Wednesday, July 23, 2008

Neurisprudence: Judges and Neuroscience

By Jyotpal Singh in Neurisprudence

Judges are now being educated about neuroscience. The American Association for the Advancement of Science (AAAS) in conjunction with the National Conference of Lawyers and Scientists (NCLS) has recently begun holding seminars on Neuroscience and Law aimed at educating judges and increasing the linkages between the scientific and legal communities.

This is a very important step forward for both law and science because judges play such a critical role in the legal system. Judges make crucial decisions which affect not only the immediate case but also the later cases that will be bound by the decision under the principle of stare decisis. Informed, reasoned decisions can only be made about scientific topics in the courtroom when judges have good information and are well-educated regarding the issue. One of the dangers of mixing developing science and legal policy is that the scientific information can be distorted and abused. As neuroscience evidence and issues are brought into courtrooms more in the future, the need to have well-informed judges will grow to ensure that the new knowledge can be properly incorporated into the law while avoiding abuse or distortion of the science. This new development is a sign of change in the right direction.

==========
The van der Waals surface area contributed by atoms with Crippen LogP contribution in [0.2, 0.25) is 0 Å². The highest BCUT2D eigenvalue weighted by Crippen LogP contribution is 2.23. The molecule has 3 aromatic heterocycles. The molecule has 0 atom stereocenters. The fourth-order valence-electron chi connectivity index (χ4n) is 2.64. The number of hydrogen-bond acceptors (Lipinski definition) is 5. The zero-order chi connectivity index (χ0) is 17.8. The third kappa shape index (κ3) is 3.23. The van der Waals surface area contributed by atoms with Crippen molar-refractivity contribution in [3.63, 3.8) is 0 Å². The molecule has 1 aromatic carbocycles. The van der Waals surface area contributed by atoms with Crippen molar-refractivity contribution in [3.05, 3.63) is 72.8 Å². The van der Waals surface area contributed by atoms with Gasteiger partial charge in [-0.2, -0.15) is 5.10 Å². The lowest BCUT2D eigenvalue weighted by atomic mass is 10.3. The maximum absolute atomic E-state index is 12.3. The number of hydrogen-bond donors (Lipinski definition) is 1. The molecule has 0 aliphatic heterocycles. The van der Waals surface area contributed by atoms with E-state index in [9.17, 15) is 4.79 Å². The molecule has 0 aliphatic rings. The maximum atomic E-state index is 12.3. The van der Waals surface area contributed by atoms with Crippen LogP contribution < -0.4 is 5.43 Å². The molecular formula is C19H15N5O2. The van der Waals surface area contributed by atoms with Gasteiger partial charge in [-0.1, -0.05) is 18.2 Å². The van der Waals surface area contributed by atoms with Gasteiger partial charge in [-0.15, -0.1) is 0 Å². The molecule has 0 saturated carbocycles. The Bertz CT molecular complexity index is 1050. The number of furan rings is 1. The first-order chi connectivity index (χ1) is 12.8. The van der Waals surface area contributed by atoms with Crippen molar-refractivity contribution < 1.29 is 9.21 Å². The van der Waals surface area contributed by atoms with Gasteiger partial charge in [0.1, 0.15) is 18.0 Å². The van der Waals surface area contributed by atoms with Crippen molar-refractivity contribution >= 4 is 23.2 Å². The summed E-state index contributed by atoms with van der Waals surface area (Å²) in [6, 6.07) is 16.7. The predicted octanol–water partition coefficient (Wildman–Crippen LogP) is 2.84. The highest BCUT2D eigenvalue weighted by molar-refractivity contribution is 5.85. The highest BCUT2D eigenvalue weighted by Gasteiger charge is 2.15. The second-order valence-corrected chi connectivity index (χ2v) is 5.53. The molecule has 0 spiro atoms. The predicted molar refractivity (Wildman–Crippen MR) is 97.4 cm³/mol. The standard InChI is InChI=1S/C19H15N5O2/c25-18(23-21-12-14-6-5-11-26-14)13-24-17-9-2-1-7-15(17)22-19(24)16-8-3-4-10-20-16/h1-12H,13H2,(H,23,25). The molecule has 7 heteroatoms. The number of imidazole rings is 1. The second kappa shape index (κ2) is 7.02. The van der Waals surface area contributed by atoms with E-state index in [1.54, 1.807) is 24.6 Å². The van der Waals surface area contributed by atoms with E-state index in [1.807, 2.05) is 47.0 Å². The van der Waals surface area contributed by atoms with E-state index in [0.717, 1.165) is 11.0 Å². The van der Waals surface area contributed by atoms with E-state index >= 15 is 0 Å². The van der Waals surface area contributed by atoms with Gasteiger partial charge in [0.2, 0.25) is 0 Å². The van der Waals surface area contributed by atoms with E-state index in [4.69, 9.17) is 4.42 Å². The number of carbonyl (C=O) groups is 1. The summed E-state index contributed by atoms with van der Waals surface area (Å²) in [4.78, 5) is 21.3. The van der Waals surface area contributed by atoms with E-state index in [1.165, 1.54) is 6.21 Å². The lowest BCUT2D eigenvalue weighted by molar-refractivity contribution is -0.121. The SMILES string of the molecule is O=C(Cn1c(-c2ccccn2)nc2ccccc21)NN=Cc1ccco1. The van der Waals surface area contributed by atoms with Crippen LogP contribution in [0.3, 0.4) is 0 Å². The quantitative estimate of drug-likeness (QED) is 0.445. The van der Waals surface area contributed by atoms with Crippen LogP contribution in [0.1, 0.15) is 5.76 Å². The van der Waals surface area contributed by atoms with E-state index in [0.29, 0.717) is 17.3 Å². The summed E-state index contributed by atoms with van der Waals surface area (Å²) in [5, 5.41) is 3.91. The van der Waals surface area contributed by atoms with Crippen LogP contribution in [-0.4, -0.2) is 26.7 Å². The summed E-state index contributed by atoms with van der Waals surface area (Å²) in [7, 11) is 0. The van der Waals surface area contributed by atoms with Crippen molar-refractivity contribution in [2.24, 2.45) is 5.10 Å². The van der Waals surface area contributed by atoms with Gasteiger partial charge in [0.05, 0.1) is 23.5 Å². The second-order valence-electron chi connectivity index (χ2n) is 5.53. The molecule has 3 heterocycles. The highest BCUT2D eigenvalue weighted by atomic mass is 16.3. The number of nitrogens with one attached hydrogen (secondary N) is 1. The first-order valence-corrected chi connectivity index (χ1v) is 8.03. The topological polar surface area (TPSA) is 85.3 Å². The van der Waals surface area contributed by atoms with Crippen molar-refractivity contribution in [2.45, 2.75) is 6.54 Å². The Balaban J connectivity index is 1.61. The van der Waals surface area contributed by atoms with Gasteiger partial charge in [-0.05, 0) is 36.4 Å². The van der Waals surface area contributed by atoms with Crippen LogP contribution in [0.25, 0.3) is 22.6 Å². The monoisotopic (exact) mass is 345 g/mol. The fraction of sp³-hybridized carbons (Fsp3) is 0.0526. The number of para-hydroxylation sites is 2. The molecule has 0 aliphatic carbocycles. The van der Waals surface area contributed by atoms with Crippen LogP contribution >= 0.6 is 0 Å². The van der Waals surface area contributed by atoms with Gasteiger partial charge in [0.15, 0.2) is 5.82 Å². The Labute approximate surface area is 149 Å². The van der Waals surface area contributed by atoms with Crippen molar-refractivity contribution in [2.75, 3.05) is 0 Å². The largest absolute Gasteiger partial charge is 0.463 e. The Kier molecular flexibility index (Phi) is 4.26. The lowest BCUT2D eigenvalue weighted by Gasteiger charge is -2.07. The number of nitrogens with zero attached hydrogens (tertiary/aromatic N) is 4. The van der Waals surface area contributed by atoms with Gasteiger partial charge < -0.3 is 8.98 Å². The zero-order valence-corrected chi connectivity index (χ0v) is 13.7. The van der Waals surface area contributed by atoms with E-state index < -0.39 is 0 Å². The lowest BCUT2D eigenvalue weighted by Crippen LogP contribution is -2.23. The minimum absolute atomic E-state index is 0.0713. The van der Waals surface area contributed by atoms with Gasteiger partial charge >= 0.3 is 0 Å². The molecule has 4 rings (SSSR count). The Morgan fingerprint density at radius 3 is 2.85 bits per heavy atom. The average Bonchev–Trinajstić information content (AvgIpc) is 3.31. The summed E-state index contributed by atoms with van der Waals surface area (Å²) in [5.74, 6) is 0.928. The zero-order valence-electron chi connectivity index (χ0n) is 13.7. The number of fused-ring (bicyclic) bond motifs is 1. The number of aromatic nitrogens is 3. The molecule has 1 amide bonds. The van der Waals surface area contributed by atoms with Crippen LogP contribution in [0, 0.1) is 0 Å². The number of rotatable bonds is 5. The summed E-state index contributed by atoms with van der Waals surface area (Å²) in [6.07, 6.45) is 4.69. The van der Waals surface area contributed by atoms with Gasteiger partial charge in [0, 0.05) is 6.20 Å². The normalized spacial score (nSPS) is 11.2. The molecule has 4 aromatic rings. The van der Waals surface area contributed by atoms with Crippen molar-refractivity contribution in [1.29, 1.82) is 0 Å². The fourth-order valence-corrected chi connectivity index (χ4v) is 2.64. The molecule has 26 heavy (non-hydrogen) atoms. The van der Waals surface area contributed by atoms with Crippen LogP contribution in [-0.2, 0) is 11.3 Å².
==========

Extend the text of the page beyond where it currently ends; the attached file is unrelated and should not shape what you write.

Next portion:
For a summary of the fourth seminar in the series and other information, visit:

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